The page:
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THE FLORENCE TRIBUNE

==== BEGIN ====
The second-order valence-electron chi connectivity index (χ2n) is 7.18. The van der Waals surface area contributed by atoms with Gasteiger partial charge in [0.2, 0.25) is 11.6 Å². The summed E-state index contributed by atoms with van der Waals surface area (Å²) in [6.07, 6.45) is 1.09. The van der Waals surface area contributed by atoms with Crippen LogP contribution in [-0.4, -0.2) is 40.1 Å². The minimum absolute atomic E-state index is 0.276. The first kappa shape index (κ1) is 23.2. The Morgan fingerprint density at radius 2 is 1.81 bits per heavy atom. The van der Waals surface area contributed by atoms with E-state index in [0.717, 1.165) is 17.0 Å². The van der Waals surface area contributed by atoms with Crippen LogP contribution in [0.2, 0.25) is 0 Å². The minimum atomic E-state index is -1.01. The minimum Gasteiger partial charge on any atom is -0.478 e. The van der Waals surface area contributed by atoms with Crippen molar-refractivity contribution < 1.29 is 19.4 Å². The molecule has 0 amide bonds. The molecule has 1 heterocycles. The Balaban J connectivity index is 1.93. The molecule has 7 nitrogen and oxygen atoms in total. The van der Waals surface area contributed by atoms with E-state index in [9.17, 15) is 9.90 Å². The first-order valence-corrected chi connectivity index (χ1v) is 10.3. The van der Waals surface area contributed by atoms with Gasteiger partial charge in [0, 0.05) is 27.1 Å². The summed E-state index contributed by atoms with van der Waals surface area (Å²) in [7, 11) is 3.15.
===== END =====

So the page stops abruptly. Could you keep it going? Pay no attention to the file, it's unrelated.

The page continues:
BT FLORENCE PUBLISHING CO. FLOKKXCB. ARIZONA. JCKK 6. Ml. TERMS: OneYear 51 x Month Ttiree Mouthi Single Copies .s.oo .. l.W .. ,7S . .05 Entered at the Florence postotlice ecnnd class matter. "IT it apparent that something must be done to provide water for theludinna. In order to demonstrate our ability to govern new iwoplrs we mutt show a better record for thoe now iu our care." Trof. F. H. Jlrwrll, in a lccturo in Washington, Dec. 1'HDot'HTKnLY the first aork in irrigation which tin government should undertake ia tlie ronst ruction of a dam on the Gila River at San Carlo. In Arizona, because this im provement would not only brine under cul tivation a large area of arid land fur the use of white settlers, but would also relieve the orient needs of thousands of friendly Indians, who are now iu a starving condi tion because the water upon which they have been dependent for centuries has been diverted by white settlers above them. This Improvement would be not only astrlk- iug object lesson of the advantuse of irrign- lion en a large srule, but also an act of j mercy and justice. Los Angeles Times ! KditorialFeo. 12, Ml. To hear him tell it, a railroad is ; much better managed when the editor has a pass. Tuf Tucson Citizen says it has posi- nve imoriujuon mat t.x uovernor i Myron II. McCord will be appointed IT. 8. Marshal for Arizona, to succeed Wui. II. Griffith, whose terra soon ex pire. It is the most lucrative Federal position in the territory and Col. Mc Cord would fill it with credit. ' ; . . ,., i. I iik appointment of Ike Stoddard for r secretary of the territory bodes ill for a number of Federal officials who have beeu fighting Governor Murphy, Already the dull thud of several other j ofiicial heads than Charley Akers' can be heard as they go dropping into the j basket, for it is evident that Star Rout-I t crs haven't as strong a pull in McKin- I ley's second administration as they had in the first. Tub article republished in this issue ft-nin the pen of Louis P. Post rtgard ing the Supreme Court decision iu the I'uerta Ricau cases, gives the clearest idea of the situation we have yet seen. Those people who are so fortunate as to live in Arkansas and Missouri, and are thereby citizens of the United States, will not refuse to allow ns of the territories to have our opinions it is about the only thing we do have. And they are far from flattering, if that makes any difference. Os Thursday last President Me Kinley appointed Isaac T. Stoddard, of , Yavapai county, to be Secretary of Arizona, to succeed Chas. H. Akers, whose term of office expired yesterday. Mr. Stoddard is an old . tesident cf the territory, and has been prominently identified with mining and politics, although there is nothing of the small fry politician about him. He will make an excellent official. lie bad the endorsement of Governor Muipby, which proved the winning card. For more than a year it has been suspected that the Rock Island road was seeking an outlet to the Pacific coast. It is now bnilding to El Paso as fast as men and teams can do the work. Contractor Good, who was in this neighborhood last week, stated positively that the road would be con tinued through to the coast by the way of Florence and Phoenix, which seems to be the only feasible route left unoccupied. TheSa nta Fe also is waking up, and it is possible may ex tend its road from Silver City west down the Gila aud Salt rivers on the Tom Scott survey of the Texas and Pacific. The Pbelps-Dodge road, dow building eastward from Bisbee to Deming aud El Paso, has a connection at Benson with the Southern Pacific. What would be more natural than to extend the line down the San Pedro liver to Mammoth, the coal fields, Kelvin, Florence and on to Phoenix, a route 00 which local traffic would pay well. Certain it is that it will be occupied, and that soon. Railroads are not only ia the air, but are being placed on the ground, and the route proposed will not long be vacant While in Phoenix receotly a high of ficial of the Santa Fe told the Thibusk man that his company was preparing to do something that would prove to be very interesting for the people of this valley, We were left to jump at a conclusion, and our readers can do the same. Professor and Mrs. A.J. O'Connor, of JJogales, eanie in on Wednesday morn ing's train and will spend some tiine vSit'tng relatives and friends litre and Ut riioouix. Tempn News. The Siosser Water Case. j Tha Supreme Court, which was iu 1 session ia Phoenix last week, reversed Chief Justice Street's decisiou in the ease of Unry K. Slosser vs. the S ilt Uiver Valley Canal ejinpatiy. The cat.e was like this: Slosser hud beeD farming laud iu the valley since 1871, being furnished water from several canals, which were gradually absorbed by the Suit River canal, which con tinued to furnish him water for a time, although he owned no water right. Two years ago the company refused to continue the service, aud Slosser took the matter in his own hands after ten dering the water rental, opened the gates and turned the water on his land. The company by force prevented this, and Slosser brought suit to enjoin the company from interiering with him. The Chief Justice rendered a decision iu favor of the company, and this decision is reversed in a long and carefully prepared opinion handed down by Judge Doan, concurred in by Judge Sloan, dissented to by Judge Davis. There ha been Bueh a general mis apprehension of the facts iu the case, as published by tha pl-.oenix papers, that the Tkibune has been granted leave by Judge Doan to examine a copy of the decision, which is to ibis j effect: 1. The Salt River Canal company. under its charter, cou'.d own no other i laud man us right ol way. The share j holders are entitled to water for laud I upon which rights had been placed, j but no other. The custom of renting t water rights has no authority in law. ,l. l.. mere uciur ug sucu uimg as a iiuauug water right. 2. A man owning a . water right without land owns nothing. The wa ter right must be placed on land ac curately described to be of value. I 3. The company has a right to dis- pose of the use of water when it has a surplus over and above the absolute , ... , needs of its water risrut holders, ac- eoTliing to priorily bul coud not Iaw. funy si10w favoritism. And on this poiut Slosser seems to have gained his case. A water riirht can be lawfully removed from one parcel of land to ao- olberi but must ,111V8 a fixed abiding in,. . . i- "-""-- " cunvruu.e. lion 5. A person owning land with water right attached can lawfully dispose of either. As a result of this decision the float ing water rights in the Salt River canal will all be located on land, changed around at will, and in the end Slosser's victory will prove a barren one naless he buys a water right. Slosser's side of the controversy was managed by Judge W. H.Stilwell, per haps the ablest irrigation lawyer in the territory, and we imagine he is not jubilant over the decision although be did win a victory. Colonel Robert Williams, chairman of the board, has been the subject of discussion as a man willing to put up on a big hotel for Tucson. Mr. Wil- liatns tdld a gentleman two months ago that he would put $25,000 into .! hotel to cost 1100,000 if the citizens of Tucson wouid put up the $75,000. That is the only way he will look at it, he said last evening, and if Tucson can not raise $75,000, he will call it oft. His health and age, he said, will not warrant deviation from this plan. He has had various propositions advanced to him, one in tbe nature of buying nut a location. He said that he hoped to get through to-day as the ailment he is troubled with necessitates im mediate treatment. Dr. Wylie of Phoenix is his physician. Col. Will iams' wife is now in that city. Star Figures for ths Territories. Washimgtos, June 3. A prelimi nary report on the. manufacturing in dustries of the Territories of Arizona, Indian Territory, New Mexico and Oklahoma whs announced by the Cen sus Bureau to-day. It shows for Arizona 314 establish ments, with a combined capital of $10, 157,000, an average of 3268 wage earn ers ; total wages, 2,369,065; miscella neous expenses, $433,272 ; cost of ma terial, $8,464,410; value of products, in cluding custom work and repairing, $21,315,180. These figures for 1900 in clude nine establishments engaged in eopper smelting and refining (not re ported in 1890,) with a capital of $7, 265,659, and 1649 wage earners; total wages, $1,276,739, miscellaneous ex penses, $'266,548 ; cost of materials, $6, 370,854; value of products, $17,286,517. There were 76 establishments in 1890, with $616,629 capital, 458 wage earners, with aggregate wages of $302,146. The value of products was $947,547. The figures for New Mexico show 420 establishments against 127 in 1890. Other New Mexico items of 1900 and 1890, respectively, follow: Capital, $2,698,786; average wage earners, 2600, against 849; total wageB, $1,350,686, against $470,361; miscellaneous ex penses, $204,337, agaio6t $76,638; cost of materials, $2,914,133, against $691, 420; value of products, including cus tom work and repairing, $5,605,792, against $1,516,195. Tea Garden Drips is a Sugar Syrup of highest quality. Onee used always wanted. Delici ously sweet make, taffy candy to per fection. Manufactured by Pacific Coast Syrup Co. Ask your grocer, 707-719 Sitisome St., San Fraucisco, THE. PUERTO RICAN CASES. Louis F. Post in The Public The supreme court has in effect de cided by a majority of one judge, that the federal government may enter into competition with autooratin govern ments of Europe in maintaining crown colonies in different parts of the world, and that scattered over the earth it may have bodies of subjects of whom it demands a dumb allegiance. At this turning point iu the history of our "government of the people, by the people, and for the people," one looks back instinctively, and not without encouragement, to the Dred Scott case. With what vividness that musty de cision recalls how a majority of this same court, bowing obsequiously then to the slave power as a majority of it bows obsequiously to-day to the powt er of an imperial plutocracy, brought ruin unconsciously upon the very cause they consciously sought 10 pro tect. The respect which a decision of the highest court of the country should command is necessarily weakened in this case by the fact that two repub lican and two democratic judges stur dily dissent. These four, moreover, are all men upon whom no suspicion rests. One of the majority judges the only democrat among them is chiefly distinguished as a representa tive of the protected 6ugar interests of Louisiana, which might have been in jured by a different decision ; and an other fell under a cloud, a few years ago, by his sudden conversion to the plutocratic side of the income tax case just when one vote on that side was needed. It is, iudeed, a rernarkab'e thing that iu the two great supreme court decisions of this generation bearing upon t'.ic gathering conflict be tween democra;y and plutocracy, the cause of the latter should have been sustained by a vole of 5 to 4; that in one case an act of congress was nulli fied, while in the other it is sanctioned ; and that in each, the majority over ruled long settled precedents of the eourt in order to reach their conclu sions. Yet such is the fact. The in come tax law was held to be uncoosti tutioual by a vote of 5 to 4, the majori ty overruling a series of contrary de cisions; aud now th cro.va colony act is held, on the other hand, to be constitutional, by a vote of 5 to 4, a majority overruling a decision of the court which had beeu undisturbed f -r more than three-quarters of a century. Were it not for this readiness to juggle with precedents, one might find in the Puerto Rico decision cause for great satisfaction, by inferring that in leaving the question of territorial gov1, ernment so cpmplelely under the con trol of congress, the court curtails its own earlier assumption of power to override the legislative department. Hut thi might prove to be a poor source of satisfaction. There is no I assurance that when congress legis- lales lebS 10 llie lllI,uS OI lhe Jrity j of the judges they will not again sway j tDe court ttnJ by thin 'distinctions' i overrule toe democratic principle of t"s later precedent, ioerein lies tne danger of the judicial system that Marshall built up. Since the court sits in review of the legislative de partment upon the coustitulioauli ty of legislation, congress is less careful to legislate, constitutionally than if the responsibility' rested wholly with it. Thus it comes a jout that unconstitu tional legislation is frequent, and the court picks and chooses, ho. ding that to be unconstitutional which a majority of the judges dislike, and sanctioning that which they like. As to some of the most vital qustions of public policy, therefore, the court may, as in the income tax law and the crown colony law they actually did, become final legislators. This crown colony decision makes it clearer than ever that the principle of the judicial plank of tbe Chicago platform of 1896 was sound. If we are to have a democratic as distinguished from a plutocratic and imperialistic government, we must have a democratic as distinguished from a plutocratic and imperialistic supreme court. The voice of the saloon singers is beard in nearly every saloon in Tomb stone during the court rush. Two fe male songsters preside at pianos in two of the saloons, while banjo and gnitar artists are attractions at other resorts and with it all can bs heard the constant rattle of ivory chips, the whirl of the roulette wheel and chink of money passed over the green cloth, which adds to the glamour and glitter of gambling. All of which reminds us of a semblance of the palmy days of Tombstone. Prospector. Emerson Gee, superintendent of tbe Pride of the West Mining company at Washington Camp, is in the city at tending the joint meeting of the bo.ird of supervisors of Pima and Santa Cruz counties. Mr. Gee was elected last November as one of the supervisors of Santa Cruz county. Speaking of the mines he said that they were produc ing sa tisfactorily. The mill and smelter are running constantly. About 150 men are in the company's employ. The company is shipping matte through Patagonia station. He says the Duquesue camp is quiet where there is ' nu over supply of water, Tucson Star, Riohard C. McCormick. From the Tucson Star. A special telegram to the Star yes terday from New York city announc es the fact that Hon. Richard Cun ningham McCormick died Sunday morning in that city of apoplexy. Tne deceased was born in New York May, 1832, and received a classical education. Lie became a journalist and was assis tant editor on the New York Evening Post. . Iu 18S2 he was appointed secre tary of Arizona. In 1S63 he was ap pointed governor, which office he held until '69, when he waseiected delegate to congress, lie was chosen three sue cessive terms aud was given the credit of baiBg the ablest delegate from any territory during his term. lie was elected to congress from the first New York district in 1805. Governor McCormick was one of Arizona's earliest pioneers. lie was our first secretary of the Territory, the second governor. Lie established the Arizona Miner in Presjott in 1864, which is still published as the Jour nal-Miner. lie established the Arizona Citizen here iu Tucson in 1870, which has been continuously published. He was author of several books, one just completed on Arizona and its resour ces, which is the most authentic work yet published on the Territory. Governor McCormick was one of the most active men in public life. Ilia services to Arizona were marked. His close relations with men of affairs dur ing his terms of official life in Arizona euabled him to be of much service to the Territory, both as governor and representative in congress. Since leav ing Arizona he has never lost an op portunity to speak a good word ia our behalf. In his death Arizona has lost one of her pioneers who did much good service for her and her people. There are many old Arizonians who will drop a tear of sympathy for the bereaved family of ex-Governor Me-Cormick,- for he has many warm friends in the Territory. Martin Petit, an old and well-known miner and prospector, choked to death at Congress Junction on Monday. He had just come in from a prospecting tour in the mountains and was drink ing quite heavily. He went to a sec tion house for his dinner and while in the act of partaking it he suddenly rose from his chair and started for the door, apparently coughing. As he reached the door he pitched forward to the ground and died iu a few minutes. A doctor who was summoned found a large piece of unmasticated meat in his throat. 'sfru hi rt"Bf Wealth of hair is wealth indeed, y. t 0 a woman. Every other physical attraction is secondary to it.We have a book we" will gladly send you that tells just how to care for the hair. If your ihair is too thin or los ing its luster, get.- Growth becomes I vigorous and all dan druff is removed It always restores color to gray or faded hair. Retain your youth; don't look old before your time. ' $1.00 a bottle. All druggists. "I have used yonr Hair Vigor now for about 23 years and I have found it splendid and satisfactory in every way. I belieye I have recommended this Hair Vigor to hundreds of my friends, ana they all tell the same story. If any body wants the best kind of a Hair Vigor I shall certainly recommend -to them just as strongly as I can that they get a bottle of Ayer's Hair Vigor." Mrs. N. E. Hahiltott, Nov. 28, 1893. Korwich,N.T. WrHm ihm Doctor. It Ton don't obtain all thn benefits you desire from the use of the Vigor, write the Doctor about It. Address, Da. 4. C. ATEB, Lowell, Mass. TAYLOR BRANNAIBAfTS Livery and Feed Stable. First-Class Stock and Rigs. Careful Attention Given to Tran cient Stock. Main Street Florence, Arizona, DEMING. The Bisbee Read May Paso. Not Go to El From the Tombstone Prospector. Major Wambaugh, chief engineer for the Phelps-Dodge people aud Southern Railroad company, will go to Deming, where he has two large grading outfits that will at once begin work on a line to connect the Southeastern with the Santa Fe at Deming. The Southeast ern will build from Douglass to Dem ing and will use the Santa Pe between Deming and El Paso. ., This move on the part of the Pbelps-Dodge people is the result of the adverse ordinance passed by El Paso city council in regard to the roud coming into El Paso. It is true that the ordinance gives the road right of way through the city, but the conditions are such that they are practically proyibitory and it is more than probable that the company will not buiid into El Paso, at least for the present. Ex-Govsrnor of Arizona Dead. New York, June 2. Richard C. Mc Cormick died at his home in Jamaica, L. I., to-day. He was born in this city in 1832. In 1866 he . was appointed territorial governor of - Arizona. He served in this capacity until 1806. He was assistant secretary of the United States treasury in 1887-88, and waseiected to congress in 1895 serv ing one term. He served as the United Slates representative at the Paris exposition in 1S89. He married a daugh ter of the late Senator Thurman of Ohio, who survives him. After Judge Humphreys. , Honolclu, May 28 (via San Francisco June 5) General A. S. Harlwell, W A. Kinney and S, M. Ballon, three of the most prominent lawyers of Hawaii, were sentenced to thirty days in jail for attempting to introduce an affi davit before Judge Humphreys show ing a bias of the court, and referring to the judge's "inordinate ambitions" and "personal weaknesses." They were immediately pardoned by Acting Governor Cooper. Local sentiment runs high and the affair is generally regarded as a political row. , 'Jack Frazier, mayor of Bloomerville, Pinal county, and cattle owner, is making preparations to go to Alaska and take a look at some property he owns in that region. Frazier grub staked a miner who went to the Klon dike and located several claims. In a recent letter tbe latter states that one of the prospects is a sure winner. He says it is so large that did they have hades for a furnace and the whole continent for a dumping ground, there would be ore left after a thousand years' steady run. Phoenix Gazette. Hewie Uewitt to-day left for the Agua Caiiente hot springs, where he expects to spend a few weeks. lie has Dot been well for some time and thinks that a season at the springs will ben efit him. Tetnpe News. Marshall D. Draper, E. M. 1. N. McLeod, E. M. DRAPER & McLEOD, Graduates of Colorado State School of Mines. Assavers, Chemists, Min ing Engineers. Tenting laboratories for Cyanide, Chlorina tion. Concentration. Amalgamation and other tests for selection or treatment of Ores. Examination and reports on mining proper ties. Plans, estimates, R)eclflcntion&, etc., for Mining and Milling plants. ASSAYING. Gold Silver Gold and Silver, pie $ .50 . .50 Lead t M Copper .7S A ny 3, tarae sum. - 1.25 Send for Complete Price List and Mail ing Envelopes. 1736 Champa St. Denver, Colo. CR. IVIichea&Co., DEALERS IN Corner Main and 12th streets. Florence - - - Arizona- Antonio, Chinaman DEALER IN Heneral Mercbantliso, Corner 9th and Bailey streets, Florence. . Arizona MAKCUS A. SMITH, ATTORNEY AT LAW, Tnccon, - - - Arizona. Will attend to cases in Pinal, Gra ham and Gila counties. GOES TO General MercIianQise The Valley Bank, PHBKIX. ARIZONA. Capital, - - $100,000 Surplus, - - , - 25,000 Wn. CHHI8IV, President. . M. H.Shxbxax, Vice-President. H. W. MxssiifOKB, Cashier. Receive Deposits, Make Collections, Buy and Sell Exchange Discount Commercial Paper and do a General Banking Business. Office Hours, 9 a. m. to 3 p. m. , COBBXSPOKDIXTf. American Exchange National Bank, K. Y. The Anglo-California Bank, San Francisco. California. '' .. "'" , , Am. Exchange Nat'l Bank, Chicago, 111. First National Bank. Los Angeles. Bank of Arizona, Preacott. Arizona. FLORENCE Lodging House, L. K. DRA1S, Proprietor. Newly Furnished and Refitted. Will be run ., STRICTLY FIRST CLASS. Table supplied with the best the market affords. Elegantly Furnished Rooms AND ALL U05KEN APPOINTMENTS. Bar Constantly Supplied With the Choicest Wines, Liquors and Cigars. Patronage of Commercial men and the gen eral publio respectfully solicited. U. P. FREEMAN, President. WM. C. DAVIS, Vice-President, THE CONSOLIDATED NATIONAL BANK, or Taeaea, ArUeaa. Capital Paid Up, -Surplus and Profits, Deposits, - - $50,000 20,000 750,000 Foreign exchange. Cable aud telegraphie transfers all over the world. Accountsof individuals, firms and corpora tions solicited and their interests earefully looked after. H. B. TESNET. Cashier. Dnder Management of Dr. GEO. M. BR0CKWAY. Completely Restocked With Drugs, Patent Medicines, Toilet Articles, Perfumeries Blank Books, Stationery, Cigars, Eto- N0VELTIES ORDERED FROM TIME TO TIME. Tunnel Saloon, CHOICE WINES, LIQUORS AND C1GAKS. Telephone No. Main 101. Florence Ptaacy, J. C. KEATINC. Proprietor- Corner Saloon C. w. Florence, HAEDY, Pkop. Arizona, Headquarters for the Gang. The finest of "Wines, Liquors and Cigars. G. E. AtlCULO'S Meat Market, Main Street, Florence. Is constaatly supplied with Fat Beef, kick will be furnished customers at the lowest oash price. We buy for oash and are com pelled to sell tor cash, and will as our best endeavors to guarantee satisfaction to our eustonrs.